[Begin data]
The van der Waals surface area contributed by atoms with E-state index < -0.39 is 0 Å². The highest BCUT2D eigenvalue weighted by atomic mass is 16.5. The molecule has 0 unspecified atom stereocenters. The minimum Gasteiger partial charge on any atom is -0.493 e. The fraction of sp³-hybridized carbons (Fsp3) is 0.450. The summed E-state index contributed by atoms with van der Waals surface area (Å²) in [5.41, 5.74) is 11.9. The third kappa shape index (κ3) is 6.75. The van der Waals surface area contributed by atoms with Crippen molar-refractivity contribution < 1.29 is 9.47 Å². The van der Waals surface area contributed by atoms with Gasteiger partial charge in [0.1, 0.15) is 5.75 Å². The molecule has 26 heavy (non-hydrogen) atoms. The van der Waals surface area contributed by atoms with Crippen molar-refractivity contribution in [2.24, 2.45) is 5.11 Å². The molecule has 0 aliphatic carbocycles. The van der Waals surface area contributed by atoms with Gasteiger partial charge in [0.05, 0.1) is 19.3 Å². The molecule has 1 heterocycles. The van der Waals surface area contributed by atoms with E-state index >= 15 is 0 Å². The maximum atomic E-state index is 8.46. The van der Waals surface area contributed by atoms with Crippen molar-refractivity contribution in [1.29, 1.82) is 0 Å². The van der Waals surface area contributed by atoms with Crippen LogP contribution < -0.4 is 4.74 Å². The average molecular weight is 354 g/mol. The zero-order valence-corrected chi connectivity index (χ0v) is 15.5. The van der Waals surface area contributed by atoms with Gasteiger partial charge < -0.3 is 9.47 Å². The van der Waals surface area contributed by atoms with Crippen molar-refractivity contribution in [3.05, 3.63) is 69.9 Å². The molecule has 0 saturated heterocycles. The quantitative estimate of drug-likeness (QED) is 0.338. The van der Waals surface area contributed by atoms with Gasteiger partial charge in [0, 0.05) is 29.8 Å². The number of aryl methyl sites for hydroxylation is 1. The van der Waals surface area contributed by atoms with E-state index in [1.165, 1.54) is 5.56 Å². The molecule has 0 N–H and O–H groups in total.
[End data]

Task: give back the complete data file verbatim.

The van der Waals surface area contributed by atoms with E-state index < -0.39 is 0 Å². The highest BCUT2D eigenvalue weighted by atomic mass is 16.5. The molecule has 0 unspecified atom stereocenters. The minimum Gasteiger partial charge on any atom is -0.493 e. The fraction of sp³-hybridized carbons (Fsp3) is 0.450. The summed E-state index contributed by atoms with van der Waals surface area (Å²) in [5.41, 5.74) is 11.9. The third kappa shape index (κ3) is 6.75. The van der Waals surface area contributed by atoms with Crippen molar-refractivity contribution < 1.29 is 9.47 Å². The van der Waals surface area contributed by atoms with Gasteiger partial charge in [0.1, 0.15) is 5.75 Å². The molecule has 26 heavy (non-hydrogen) atoms. The van der Waals surface area contributed by atoms with Crippen molar-refractivity contribution in [2.24, 2.45) is 5.11 Å². The molecule has 0 aliphatic carbocycles. The van der Waals surface area contributed by atoms with Gasteiger partial charge in [0.05, 0.1) is 19.3 Å². The molecule has 1 heterocycles. The van der Waals surface area contributed by atoms with E-state index >= 15 is 0 Å². The maximum atomic E-state index is 8.46. The van der Waals surface area contributed by atoms with Crippen molar-refractivity contribution in [1.29, 1.82) is 0 Å². The van der Waals surface area contributed by atoms with Crippen LogP contribution < -0.4 is 4.74 Å². The average molecular weight is 354 g/mol. The zero-order valence-corrected chi connectivity index (χ0v) is 15.5. The van der Waals surface area contributed by atoms with Gasteiger partial charge < -0.3 is 9.47 Å². The van der Waals surface area contributed by atoms with Crippen molar-refractivity contribution in [3.05, 3.63) is 69.9 Å². The molecule has 0 saturated heterocycles. The quantitative estimate of drug-likeness (QED) is 0.338. The van der Waals surface area contributed by atoms with Gasteiger partial charge in [0, 0.05) is 29.8 Å². The number of aryl methyl sites for hydroxylation is 1. The van der Waals surface area contributed by atoms with E-state index in [1.165, 1.54) is 5.56 Å². The molecule has 0 N–H and O–H groups in total.